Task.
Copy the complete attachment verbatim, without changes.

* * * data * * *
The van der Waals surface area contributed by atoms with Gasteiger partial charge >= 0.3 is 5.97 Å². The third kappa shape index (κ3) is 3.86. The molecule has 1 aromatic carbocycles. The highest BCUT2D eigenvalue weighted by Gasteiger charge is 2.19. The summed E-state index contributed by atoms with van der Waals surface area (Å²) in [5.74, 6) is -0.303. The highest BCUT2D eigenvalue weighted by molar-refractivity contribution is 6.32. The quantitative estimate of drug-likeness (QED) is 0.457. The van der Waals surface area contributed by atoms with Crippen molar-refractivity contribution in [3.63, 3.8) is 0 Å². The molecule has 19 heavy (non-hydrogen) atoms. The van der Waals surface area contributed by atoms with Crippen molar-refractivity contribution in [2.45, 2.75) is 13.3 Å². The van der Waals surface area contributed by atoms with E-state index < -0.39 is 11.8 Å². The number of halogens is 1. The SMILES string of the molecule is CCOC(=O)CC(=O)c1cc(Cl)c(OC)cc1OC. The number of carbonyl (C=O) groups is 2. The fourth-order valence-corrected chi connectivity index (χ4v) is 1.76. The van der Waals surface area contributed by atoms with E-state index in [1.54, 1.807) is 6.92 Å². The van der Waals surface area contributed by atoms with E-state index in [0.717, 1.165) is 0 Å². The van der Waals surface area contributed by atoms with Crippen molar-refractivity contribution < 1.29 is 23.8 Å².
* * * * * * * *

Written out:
The van der Waals surface area contributed by atoms with Gasteiger partial charge >= 0.3 is 5.97 Å². The third kappa shape index (κ3) is 3.86. The molecule has 1 aromatic carbocycles. The highest BCUT2D eigenvalue weighted by Gasteiger charge is 2.19. The summed E-state index contributed by atoms with van der Waals surface area (Å²) in [5.74, 6) is -0.303. The highest BCUT2D eigenvalue weighted by molar-refractivity contribution is 6.32. The quantitative estimate of drug-likeness (QED) is 0.457. The van der Waals surface area contributed by atoms with Crippen molar-refractivity contribution in [3.63, 3.8) is 0 Å². The molecule has 19 heavy (non-hydrogen) atoms. The van der Waals surface area contributed by atoms with Crippen molar-refractivity contribution in [2.45, 2.75) is 13.3 Å². The van der Waals surface area contributed by atoms with E-state index < -0.39 is 11.8 Å². The number of halogens is 1. The SMILES string of the molecule is CCOC(=O)CC(=O)c1cc(Cl)c(OC)cc1OC. The number of carbonyl (C=O) groups is 2. The fourth-order valence-corrected chi connectivity index (χ4v) is 1.76. The van der Waals surface area contributed by atoms with E-state index in [1.54, 1.807) is 6.92 Å². The van der Waals surface area contributed by atoms with E-state index in [0.717, 1.165) is 0 Å². The van der Waals surface area contributed by atoms with Crippen molar-refractivity contribution < 1.29 is 23.8 Å².